Using USB drives for better Windows performance

Over the years I have written several articles on the use of Virtual Memory and how to use it to speed up your computer.
Now that you have several “old” and “small” USB thumb or stick drives around that you don’t use anymore you can format them and install them on the back of your computer and use them as Virtual Memory instead of using the hard drive.  This should both increase your computing speed and make you feel good about recycling old computer parts. To be clear, I am not talking about external hard drives, just the little drives that are about the size of your thumb, hence the name “thumb drive”.

Now that you are done scrounging through your pencil drawer looking for old drives and you have finished hugging yourself for saving a USB tree from being dismembered, let’s continue.

Before we go any further, yes you can use and old SD or Compact Flash card for the same effect in Windows XP but not as “ReadyBoost” in Vista and Windows 7, they just usually are not as large in capacity so I will refer to them in this article but you can substitute as you please.

As a rule of thumb, USB drives are faster than the current mechanical hard drives (the new SSD drives are faster and I hope to write about them soon). That is why we would, could and should use them as Virtual Memory and ReadyBoost in your computer.

Using two or three 512MB USB drives is better than nothing, but using one 2GB is even better. I would not use more than two drives (only one is really needed) and several small ones can slow things down instead of speeding them up, so use the old 32 and 64 MB drives on your kids computer, just because you can.

Be sure you don’t want the data on the drives and then format the drive. To do this click on the “Start” button and then on “My Computer” (in XP) or “Computer” (in Vista and Windows 7) in the new window that appears, right-click on the USB drive (be 100% sure it is the drive you want to format and use). Select “Format” from the drop down menu and off you go. I choose to format as “NTFS” as the file system and I do NOT do a “Quick Format”.

To use ReadyBoost in Windows 7 and Vista, simply plug the drive in to get started. If it is blank when you connect it, you should get a screen / auto play window that has several choices, with one being “Speed up my System using Windows ReadyBoost”.

If the auto play window does not appear, simply click on the “Start” button, and then click one time on “Computer”. Now navigate to the flash drive and right-click on it and select “Properties”. The 5th tab should be “ReadyBoost” click on it and continue below.

Select that choice (ReadyBoost), a new window should appear and you should select the radio button “Use this device”.
Next you will want to drag the “Space to Reserve for system Speed” slide all the way to the right, using all the available space on the drive.
Select “OK” at the bottom of that window.

ReadyBoost is not exactly the same as Virtual Memory (VM) so if you have two extra USB drives, use the 2nd as VM.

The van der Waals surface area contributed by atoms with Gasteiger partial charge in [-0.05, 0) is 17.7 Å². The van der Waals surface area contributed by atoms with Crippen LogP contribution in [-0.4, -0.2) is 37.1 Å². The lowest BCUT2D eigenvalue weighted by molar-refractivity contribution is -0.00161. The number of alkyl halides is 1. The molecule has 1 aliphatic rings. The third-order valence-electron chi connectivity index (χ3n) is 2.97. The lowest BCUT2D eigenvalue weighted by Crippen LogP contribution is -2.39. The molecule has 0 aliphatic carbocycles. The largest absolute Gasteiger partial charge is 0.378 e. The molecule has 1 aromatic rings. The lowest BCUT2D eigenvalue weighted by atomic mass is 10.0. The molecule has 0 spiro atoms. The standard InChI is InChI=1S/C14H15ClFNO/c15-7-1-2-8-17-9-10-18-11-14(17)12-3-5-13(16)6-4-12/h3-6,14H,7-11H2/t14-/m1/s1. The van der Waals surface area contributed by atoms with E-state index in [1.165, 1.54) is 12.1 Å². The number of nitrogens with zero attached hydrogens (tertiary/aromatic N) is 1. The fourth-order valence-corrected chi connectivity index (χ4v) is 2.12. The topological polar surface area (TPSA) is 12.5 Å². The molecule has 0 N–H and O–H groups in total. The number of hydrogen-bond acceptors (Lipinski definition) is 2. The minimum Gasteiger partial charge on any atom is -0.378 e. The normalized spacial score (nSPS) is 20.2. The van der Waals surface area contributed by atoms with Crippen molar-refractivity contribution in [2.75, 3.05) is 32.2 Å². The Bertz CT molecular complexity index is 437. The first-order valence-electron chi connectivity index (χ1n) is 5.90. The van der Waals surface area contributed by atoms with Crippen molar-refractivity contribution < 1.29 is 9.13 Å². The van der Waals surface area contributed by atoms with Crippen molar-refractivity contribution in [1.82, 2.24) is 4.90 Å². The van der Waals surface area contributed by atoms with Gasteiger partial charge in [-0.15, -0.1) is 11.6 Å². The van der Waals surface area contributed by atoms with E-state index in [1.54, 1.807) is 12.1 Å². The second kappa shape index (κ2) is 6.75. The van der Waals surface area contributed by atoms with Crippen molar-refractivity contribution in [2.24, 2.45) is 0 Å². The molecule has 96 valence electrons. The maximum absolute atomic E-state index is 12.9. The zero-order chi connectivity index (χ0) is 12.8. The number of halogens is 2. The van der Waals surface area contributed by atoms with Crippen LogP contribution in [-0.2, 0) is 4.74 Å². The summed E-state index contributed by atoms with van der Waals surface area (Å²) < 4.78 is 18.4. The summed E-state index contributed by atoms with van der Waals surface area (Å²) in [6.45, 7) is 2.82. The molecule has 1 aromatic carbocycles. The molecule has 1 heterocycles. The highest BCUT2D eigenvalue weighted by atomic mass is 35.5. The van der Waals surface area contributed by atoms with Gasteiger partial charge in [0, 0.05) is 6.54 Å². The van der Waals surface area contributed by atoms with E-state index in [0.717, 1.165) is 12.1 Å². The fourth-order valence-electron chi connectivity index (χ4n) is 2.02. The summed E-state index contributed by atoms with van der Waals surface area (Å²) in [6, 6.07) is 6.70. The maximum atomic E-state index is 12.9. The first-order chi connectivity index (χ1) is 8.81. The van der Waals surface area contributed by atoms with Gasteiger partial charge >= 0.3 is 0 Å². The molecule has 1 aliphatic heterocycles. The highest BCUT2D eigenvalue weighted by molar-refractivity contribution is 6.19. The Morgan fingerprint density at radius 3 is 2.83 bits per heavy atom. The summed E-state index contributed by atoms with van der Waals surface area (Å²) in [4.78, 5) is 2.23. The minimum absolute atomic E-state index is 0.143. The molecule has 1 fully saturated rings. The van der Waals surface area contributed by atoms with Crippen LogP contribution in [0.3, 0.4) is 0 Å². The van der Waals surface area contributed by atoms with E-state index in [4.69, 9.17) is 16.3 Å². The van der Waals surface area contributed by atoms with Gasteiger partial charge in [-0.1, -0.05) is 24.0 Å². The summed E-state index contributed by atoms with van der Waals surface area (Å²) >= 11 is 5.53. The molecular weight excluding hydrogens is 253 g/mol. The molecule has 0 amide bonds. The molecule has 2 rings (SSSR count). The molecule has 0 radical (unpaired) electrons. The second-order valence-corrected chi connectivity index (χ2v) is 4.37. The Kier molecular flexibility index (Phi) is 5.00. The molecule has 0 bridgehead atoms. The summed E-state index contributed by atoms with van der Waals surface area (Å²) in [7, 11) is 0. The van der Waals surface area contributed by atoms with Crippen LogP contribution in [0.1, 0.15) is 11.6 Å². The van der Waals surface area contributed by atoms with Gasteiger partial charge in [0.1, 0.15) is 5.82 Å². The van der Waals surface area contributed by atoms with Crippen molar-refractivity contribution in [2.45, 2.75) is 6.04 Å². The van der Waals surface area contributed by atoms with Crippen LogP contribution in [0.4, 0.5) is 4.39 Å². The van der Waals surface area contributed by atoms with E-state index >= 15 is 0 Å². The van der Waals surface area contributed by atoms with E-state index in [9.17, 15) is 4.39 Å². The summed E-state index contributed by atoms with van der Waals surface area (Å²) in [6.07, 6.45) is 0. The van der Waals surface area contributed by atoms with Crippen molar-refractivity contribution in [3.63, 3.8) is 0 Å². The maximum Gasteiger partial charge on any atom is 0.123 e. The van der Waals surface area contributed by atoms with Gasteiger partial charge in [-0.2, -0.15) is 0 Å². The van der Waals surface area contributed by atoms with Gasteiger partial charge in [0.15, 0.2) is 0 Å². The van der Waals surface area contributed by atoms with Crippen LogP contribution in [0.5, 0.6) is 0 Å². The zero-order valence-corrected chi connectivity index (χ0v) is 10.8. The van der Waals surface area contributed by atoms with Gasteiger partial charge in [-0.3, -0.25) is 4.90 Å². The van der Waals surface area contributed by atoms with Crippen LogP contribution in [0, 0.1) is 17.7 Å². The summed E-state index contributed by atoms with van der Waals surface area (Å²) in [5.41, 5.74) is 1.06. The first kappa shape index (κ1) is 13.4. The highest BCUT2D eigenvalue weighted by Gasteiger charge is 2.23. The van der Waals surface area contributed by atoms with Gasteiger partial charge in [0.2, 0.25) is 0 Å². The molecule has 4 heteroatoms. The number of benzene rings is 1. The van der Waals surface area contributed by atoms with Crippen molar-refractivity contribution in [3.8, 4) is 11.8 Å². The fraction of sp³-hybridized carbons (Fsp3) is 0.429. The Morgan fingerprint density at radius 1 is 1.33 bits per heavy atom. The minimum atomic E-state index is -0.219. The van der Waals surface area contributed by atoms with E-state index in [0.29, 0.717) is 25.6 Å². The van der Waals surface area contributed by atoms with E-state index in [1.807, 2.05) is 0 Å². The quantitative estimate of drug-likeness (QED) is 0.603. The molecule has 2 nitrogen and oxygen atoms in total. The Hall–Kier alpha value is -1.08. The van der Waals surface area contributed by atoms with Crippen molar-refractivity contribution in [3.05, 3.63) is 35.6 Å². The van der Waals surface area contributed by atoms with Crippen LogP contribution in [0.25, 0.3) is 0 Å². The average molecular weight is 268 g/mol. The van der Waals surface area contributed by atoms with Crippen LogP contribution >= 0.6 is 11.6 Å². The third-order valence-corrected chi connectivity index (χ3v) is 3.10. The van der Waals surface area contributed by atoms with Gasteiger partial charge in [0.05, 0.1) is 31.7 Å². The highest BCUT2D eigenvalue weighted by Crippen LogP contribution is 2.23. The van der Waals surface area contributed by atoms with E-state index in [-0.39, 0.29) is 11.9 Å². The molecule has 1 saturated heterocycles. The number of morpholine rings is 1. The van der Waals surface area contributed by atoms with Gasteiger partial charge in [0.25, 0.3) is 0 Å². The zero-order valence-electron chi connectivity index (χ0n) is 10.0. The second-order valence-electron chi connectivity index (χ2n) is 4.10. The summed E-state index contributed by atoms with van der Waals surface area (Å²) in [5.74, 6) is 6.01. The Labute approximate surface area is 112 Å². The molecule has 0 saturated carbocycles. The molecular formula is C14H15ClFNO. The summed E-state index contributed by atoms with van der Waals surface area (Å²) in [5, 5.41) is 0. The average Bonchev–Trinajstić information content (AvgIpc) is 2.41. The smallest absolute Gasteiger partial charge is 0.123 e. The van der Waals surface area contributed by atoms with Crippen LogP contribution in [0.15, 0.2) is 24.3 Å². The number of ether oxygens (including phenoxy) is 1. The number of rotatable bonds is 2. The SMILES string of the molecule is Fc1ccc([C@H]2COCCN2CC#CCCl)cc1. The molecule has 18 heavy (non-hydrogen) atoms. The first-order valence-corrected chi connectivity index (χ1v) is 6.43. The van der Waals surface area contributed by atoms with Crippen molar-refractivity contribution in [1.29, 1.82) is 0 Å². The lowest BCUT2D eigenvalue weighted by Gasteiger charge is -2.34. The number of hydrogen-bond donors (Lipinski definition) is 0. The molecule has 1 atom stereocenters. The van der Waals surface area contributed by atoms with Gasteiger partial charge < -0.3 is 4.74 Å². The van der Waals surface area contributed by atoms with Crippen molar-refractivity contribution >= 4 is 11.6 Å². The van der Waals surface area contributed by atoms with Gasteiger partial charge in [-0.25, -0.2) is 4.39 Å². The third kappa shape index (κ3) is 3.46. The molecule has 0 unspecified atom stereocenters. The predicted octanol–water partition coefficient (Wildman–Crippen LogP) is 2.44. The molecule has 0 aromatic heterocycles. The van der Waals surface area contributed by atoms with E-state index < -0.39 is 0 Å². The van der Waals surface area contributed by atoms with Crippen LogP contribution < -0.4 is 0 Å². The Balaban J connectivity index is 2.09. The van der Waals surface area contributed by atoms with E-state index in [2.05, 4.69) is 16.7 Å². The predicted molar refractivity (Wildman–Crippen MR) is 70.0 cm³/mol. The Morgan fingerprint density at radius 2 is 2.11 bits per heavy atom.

To set up VM in Windows 7 or Vista, click on the “Start” button, and then right-click on “Computer” and select “Properties” from the drop down list.

If you have the standard window that appears on the left side click on “Advanced system settings”, a new window will appear and or a “Continue” window will appear too.

The new window (named “System Properties”) has several tabs, click on the “Advanced” tab.

Under the “Performance” section of that window click on “Settings” and a new window will appear.

Once again you will need to click on the the “Advanced” tab of the new page and under the section “Virtual memory” you will need to click on the “Change…” button.

The new window that appears most likely has “Automatically manage paging file size for all drives” selected, uncheck that box and then click on the USB drive that is NOT being used by ReadyBoost.

The ReadyBoost drive will show 0MB under space avaliable.

Click in the “Custom size” radio button and then fill out the “Initial size” and “Maximum size” which both should be the full amount of the USB drive listed minus 5MB or 10% of the total space (for some reason, Microsoft requires that much, probably for the Recycle bin).

Select “OK”, you might get a message “The changes you made will require you to restart your computer before they will take effect”  or something of that sort.

You will need to “OK” your way out of the other open windows and reboot.

If you are still using Windows XP, simply install the USB drive, format it (you want all the space you can have) and then follow the directions in my previous articles.

If you want the best performance out of this tweak, I would suggest purchasing a new USB drive. Personally I like the “OCZ 4GB Rally2”. The reason is that this is simply the fastest USB drive available and you want speed for your virtual memory, however whatever you have on hand is better than nothing. You can get the OCZ Rally 2 in 4GB from IFix Computers for only $24.99.

Well, that is all for now, until we meet again, have a virus free week.

Leave a Reply

Your email address will not be published. Required fields are marked *